Maria

      4. Maria, I totally agree that conversation works better in person! I apologize if I haven’t come across as gracious. I am very ill at the moment but that’s no excuse.

        And I totally agree with your assessment of Tolkien and how his work should be treated. That’s why I linked to your post because I appreciate the many insights in it. I am also not a C.S. Lewis fan for similar reasons.

        I will have to give Elsie Dinsmore another look. It is recommended by the Robinson Curriculum (another curriculum I draw from) but mostly as optional reading. I will probably have to keep it that way, though, because I don’t think my 3 youngest boys would enjoy those books.

        I was just wary of implying that it would be a sin to even read any of Tolkien’s work. If that were the case, many Christian parents would be unable to homeschool their children depending on the laws of their state because most homeschooling curriculum uses the LOTR at some point. I am blessed to live in a place where I have a lot of flexibility in what my children study, but many parents aren’t so fortunate.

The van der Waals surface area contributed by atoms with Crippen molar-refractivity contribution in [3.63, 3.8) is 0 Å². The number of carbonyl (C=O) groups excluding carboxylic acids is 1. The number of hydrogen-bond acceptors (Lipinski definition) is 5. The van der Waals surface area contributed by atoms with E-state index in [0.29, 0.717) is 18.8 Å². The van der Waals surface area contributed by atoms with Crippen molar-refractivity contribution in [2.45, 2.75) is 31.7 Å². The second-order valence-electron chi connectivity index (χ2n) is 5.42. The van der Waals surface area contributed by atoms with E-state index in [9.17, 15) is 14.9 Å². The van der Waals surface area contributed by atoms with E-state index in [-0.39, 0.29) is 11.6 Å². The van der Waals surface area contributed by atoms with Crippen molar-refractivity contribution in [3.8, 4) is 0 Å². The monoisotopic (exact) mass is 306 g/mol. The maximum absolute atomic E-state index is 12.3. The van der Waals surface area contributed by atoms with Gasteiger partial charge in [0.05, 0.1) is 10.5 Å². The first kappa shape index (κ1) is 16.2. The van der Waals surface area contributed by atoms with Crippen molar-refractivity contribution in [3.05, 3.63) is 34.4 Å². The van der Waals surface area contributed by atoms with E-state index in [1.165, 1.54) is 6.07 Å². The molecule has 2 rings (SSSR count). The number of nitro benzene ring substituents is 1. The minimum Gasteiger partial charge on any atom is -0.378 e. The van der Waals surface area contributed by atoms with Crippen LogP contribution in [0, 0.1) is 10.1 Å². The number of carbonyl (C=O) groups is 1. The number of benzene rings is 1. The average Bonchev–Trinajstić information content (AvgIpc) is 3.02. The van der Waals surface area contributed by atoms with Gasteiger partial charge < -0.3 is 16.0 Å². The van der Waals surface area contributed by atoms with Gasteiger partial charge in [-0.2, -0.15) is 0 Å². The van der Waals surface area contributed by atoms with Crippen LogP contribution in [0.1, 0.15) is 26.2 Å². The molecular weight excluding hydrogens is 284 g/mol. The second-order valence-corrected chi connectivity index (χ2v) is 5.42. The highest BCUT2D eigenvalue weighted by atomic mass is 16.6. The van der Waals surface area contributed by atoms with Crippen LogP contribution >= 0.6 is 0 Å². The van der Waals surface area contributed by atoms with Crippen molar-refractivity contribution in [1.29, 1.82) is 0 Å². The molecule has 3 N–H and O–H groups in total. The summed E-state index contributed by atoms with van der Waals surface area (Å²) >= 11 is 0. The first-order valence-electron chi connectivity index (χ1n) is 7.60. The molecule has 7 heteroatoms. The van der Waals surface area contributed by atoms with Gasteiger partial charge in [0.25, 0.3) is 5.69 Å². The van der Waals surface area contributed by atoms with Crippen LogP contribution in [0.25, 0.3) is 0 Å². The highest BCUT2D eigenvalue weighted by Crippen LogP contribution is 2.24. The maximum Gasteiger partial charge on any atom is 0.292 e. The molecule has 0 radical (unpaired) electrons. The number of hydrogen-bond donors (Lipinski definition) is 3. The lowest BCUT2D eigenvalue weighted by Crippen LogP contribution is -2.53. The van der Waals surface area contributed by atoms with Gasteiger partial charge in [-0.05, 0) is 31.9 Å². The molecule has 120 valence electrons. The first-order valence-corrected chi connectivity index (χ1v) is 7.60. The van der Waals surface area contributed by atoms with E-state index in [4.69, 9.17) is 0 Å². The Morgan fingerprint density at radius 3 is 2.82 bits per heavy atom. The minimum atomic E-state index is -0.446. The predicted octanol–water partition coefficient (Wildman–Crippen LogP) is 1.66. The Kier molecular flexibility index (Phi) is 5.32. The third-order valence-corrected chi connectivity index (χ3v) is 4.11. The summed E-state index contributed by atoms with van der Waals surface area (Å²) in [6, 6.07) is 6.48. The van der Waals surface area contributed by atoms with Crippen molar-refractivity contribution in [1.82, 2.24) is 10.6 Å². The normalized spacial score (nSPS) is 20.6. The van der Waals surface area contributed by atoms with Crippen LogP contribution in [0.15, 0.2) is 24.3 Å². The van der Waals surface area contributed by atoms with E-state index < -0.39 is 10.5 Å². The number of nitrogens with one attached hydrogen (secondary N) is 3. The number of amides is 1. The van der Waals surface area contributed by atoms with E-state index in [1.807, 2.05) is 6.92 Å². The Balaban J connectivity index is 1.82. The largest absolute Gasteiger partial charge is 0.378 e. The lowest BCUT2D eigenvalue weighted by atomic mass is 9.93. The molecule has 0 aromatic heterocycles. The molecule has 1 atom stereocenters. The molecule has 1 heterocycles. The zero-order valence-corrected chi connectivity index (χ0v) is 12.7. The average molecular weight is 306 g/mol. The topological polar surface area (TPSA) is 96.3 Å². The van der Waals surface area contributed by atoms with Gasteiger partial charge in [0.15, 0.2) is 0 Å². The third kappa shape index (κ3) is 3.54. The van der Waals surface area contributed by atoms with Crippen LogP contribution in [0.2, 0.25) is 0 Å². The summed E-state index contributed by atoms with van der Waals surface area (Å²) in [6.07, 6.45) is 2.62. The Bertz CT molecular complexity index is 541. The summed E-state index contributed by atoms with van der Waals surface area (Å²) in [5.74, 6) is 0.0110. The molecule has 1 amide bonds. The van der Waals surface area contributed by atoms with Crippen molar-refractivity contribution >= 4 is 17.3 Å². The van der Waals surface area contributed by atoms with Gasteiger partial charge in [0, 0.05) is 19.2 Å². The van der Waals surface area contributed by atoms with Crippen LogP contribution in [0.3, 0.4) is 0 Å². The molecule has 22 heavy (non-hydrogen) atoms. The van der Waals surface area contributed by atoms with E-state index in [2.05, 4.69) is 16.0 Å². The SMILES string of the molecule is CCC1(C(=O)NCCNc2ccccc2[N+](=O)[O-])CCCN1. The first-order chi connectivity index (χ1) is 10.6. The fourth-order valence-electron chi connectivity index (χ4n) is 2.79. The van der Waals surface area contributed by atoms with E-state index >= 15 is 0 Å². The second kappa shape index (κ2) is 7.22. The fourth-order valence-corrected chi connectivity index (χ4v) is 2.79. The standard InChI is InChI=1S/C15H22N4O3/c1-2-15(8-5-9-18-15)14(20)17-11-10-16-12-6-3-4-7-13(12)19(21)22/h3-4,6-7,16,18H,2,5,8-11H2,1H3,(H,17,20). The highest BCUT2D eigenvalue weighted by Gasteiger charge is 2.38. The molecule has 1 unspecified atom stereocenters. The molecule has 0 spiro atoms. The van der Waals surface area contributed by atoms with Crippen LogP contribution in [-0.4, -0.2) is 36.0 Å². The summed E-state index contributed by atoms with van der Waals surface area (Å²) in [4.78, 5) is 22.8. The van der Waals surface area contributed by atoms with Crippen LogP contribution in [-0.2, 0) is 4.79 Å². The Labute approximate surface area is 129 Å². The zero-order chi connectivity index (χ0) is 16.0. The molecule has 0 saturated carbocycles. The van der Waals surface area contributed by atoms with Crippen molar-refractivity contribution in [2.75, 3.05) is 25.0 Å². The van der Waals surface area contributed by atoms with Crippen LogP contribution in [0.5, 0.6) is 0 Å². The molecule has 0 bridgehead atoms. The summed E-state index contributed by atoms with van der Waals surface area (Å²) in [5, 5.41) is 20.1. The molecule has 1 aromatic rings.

I also totally agree that we don’t want to be distracted or stuck in Vanity Fair. One of my great frustrations in struggling with hyperemesis gravidarum is that it puts me in a state where I cannot handle doing much of substance. I’m talking about where even a “worldly” TV show on YouTube is too much for me much of the time right now. A small section of the Bible is the most I can handle reading on many days. I truly feel like I am trapped in Vanity Fair at this moment, though I am not there willingly. As I regain my strength, you can bet I’ll be away from “worldly” things or “fluff” as fast as I can be. I generally don’t watch much TV or movies, so I am very very bored at the moment. I am trying to get back into blogging as a way to do something more productive and rebuild my strength and energy.